Opioid Prescription Management Toolkits

 

Opioid Prescription Management Toolkit for Chronic Pain Sustainable Solutions for Vermont:
Clinic Workbook

Connie van Eeghen, DrPH
Research Assistant Professor
Larner College of Medicine

Charles D. MacLean, MD
Associate Dean for Primary Care
Larner College of Medicine
Office of Primary Care

Amanda G. Kennedy, PharmD, BCPS
Director
The Vermont Academic Detailing Program
Larner College of Medicine
Office of Primary Care

What is this toolkit all about and why was it created?

This toolkit provides the best practice strategies for managing opioid prescriptions in primary care (and other) ambulatory settings. The strategies resulted from a two-year project (The Opioid Prescribing Quality Improvement Project, 2012-2014) to identify the most helpful methods used to create predictable and well-managed opioid prescribing patterns for physicians, nurse practitioners, and physician assistants and their patients. This workbook has been updated in response to Vermont's new rules governing the prescribing of opioids for pain, effective July 1, 2017 and new publications on effective prescribing in 2018.

What are some of the best practice strategies for managing opioid prescriptions?

Past regulations about the prescribing of chronic opioids require the use of consent forms/treatment agreements and use of the prescription monitoring system. The standard of care supported by boards of medical practices across the country recommend, under certain circumstances, a variety of practice strategies to safely prescribe and monitor chronic opioid treatment. These updated strategies include practice-wide prescribing philosophies and methods, assessing risk for misuse, use of pill counts and urine drug testing, best-practice documentation, and standardizing prescribing intervals to minimize communication issues among patient, office staff and prescriber, and others.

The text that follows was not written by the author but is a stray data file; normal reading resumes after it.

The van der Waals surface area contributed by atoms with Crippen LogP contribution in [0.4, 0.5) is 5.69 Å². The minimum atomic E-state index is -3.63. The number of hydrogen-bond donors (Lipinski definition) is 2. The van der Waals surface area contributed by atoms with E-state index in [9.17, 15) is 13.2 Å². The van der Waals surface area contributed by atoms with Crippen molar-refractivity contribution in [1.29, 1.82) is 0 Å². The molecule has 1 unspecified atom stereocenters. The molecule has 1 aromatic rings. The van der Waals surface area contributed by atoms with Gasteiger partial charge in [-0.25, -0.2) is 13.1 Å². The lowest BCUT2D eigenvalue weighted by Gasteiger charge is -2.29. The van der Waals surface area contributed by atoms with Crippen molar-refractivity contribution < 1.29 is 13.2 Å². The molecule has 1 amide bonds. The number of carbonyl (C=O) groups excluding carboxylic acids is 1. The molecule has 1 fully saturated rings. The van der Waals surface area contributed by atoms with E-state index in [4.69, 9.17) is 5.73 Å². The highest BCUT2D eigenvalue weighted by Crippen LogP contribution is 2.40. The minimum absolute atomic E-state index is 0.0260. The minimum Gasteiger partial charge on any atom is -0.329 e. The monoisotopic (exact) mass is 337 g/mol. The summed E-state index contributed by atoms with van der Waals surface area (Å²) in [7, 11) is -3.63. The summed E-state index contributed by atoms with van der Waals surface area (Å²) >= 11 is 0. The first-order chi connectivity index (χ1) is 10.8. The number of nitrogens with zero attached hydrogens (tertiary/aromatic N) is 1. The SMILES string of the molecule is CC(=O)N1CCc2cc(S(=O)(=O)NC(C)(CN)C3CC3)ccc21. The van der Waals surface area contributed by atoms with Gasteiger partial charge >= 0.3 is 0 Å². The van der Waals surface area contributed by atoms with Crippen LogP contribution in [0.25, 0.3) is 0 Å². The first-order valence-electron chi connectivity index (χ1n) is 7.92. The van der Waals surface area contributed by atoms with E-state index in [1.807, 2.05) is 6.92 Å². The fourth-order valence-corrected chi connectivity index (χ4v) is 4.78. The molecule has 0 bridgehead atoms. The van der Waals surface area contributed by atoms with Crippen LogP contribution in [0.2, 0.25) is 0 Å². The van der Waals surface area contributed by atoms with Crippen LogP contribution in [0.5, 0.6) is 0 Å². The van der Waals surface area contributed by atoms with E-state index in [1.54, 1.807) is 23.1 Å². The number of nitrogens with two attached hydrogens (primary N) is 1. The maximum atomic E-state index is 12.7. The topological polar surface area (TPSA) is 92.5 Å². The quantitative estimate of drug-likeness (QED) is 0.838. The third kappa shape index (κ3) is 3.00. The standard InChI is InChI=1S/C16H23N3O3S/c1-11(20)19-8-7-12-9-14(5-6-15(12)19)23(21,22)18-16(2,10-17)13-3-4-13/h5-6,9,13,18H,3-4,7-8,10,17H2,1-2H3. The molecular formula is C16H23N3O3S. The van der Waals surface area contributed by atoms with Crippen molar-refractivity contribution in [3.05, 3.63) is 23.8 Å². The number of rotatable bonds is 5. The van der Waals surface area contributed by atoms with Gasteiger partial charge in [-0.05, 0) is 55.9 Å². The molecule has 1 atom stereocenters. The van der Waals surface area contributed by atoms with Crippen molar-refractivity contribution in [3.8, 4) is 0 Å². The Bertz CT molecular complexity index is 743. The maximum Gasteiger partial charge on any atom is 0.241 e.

What are some of the results from past opioid prescribing projects?

The original ten primary care and specialty practices enrolled in the project reported positive results from the best practice strategies they chose to implement from the toolkit. The strategies helped prescribers standardize their approach and increase confidence in managing opioid prescriptions, helped practices change their support systems, and increased provider and staff satisfaction regarding the way opioid prescriptions are managed. These results have been repeated in subsequent projects with a variety of ambulatory practices.

Who should read this toolkit?

Clinic Workbook (third edition, September 2019): This toolkit is intended for any practice member with an interest in supporting a practice that is developing a goal to work on opioid prescription management using a standard "quality improvement" approach. It provides three stages of development: preparation, design (of workflow), and implementation.  It provides detailed guidance on measurement, team facilitation, work flow analysis, and follow up.  It can be used by any practice member interested in supporting a transformative change in opioid prescription management.

References:
Fujii et al 2018. DOI: https://doi.org/10.1016/j.jamcollsurg.2018.01.058
MacLean et al 2018. https://doi.org/10.1093/pm/pny215

 

Archive

Opioid Clinic Workbook Cover 9_24_19

Improving Opioid Prescribing: Sustainable Solutions Clinic Workbook

 

Video Resources

Not all web browsers provide optimal viewing of videos.  We recommend Internet Explorer to view the following videos:

Video 1Downloading annual data from the Vermont Prescription Monitoring System
This six-minute video describes how to download VPMS prescribing data for a single prescriber covering a date range.

Video 2Combining VPMS data to create an Annual Practice-level Profile
This five-minute video describes how to combine annual prescribing data from multiple prescribers in a practice, and then anonymize it for further analysis, including by an analyst from outside the practice.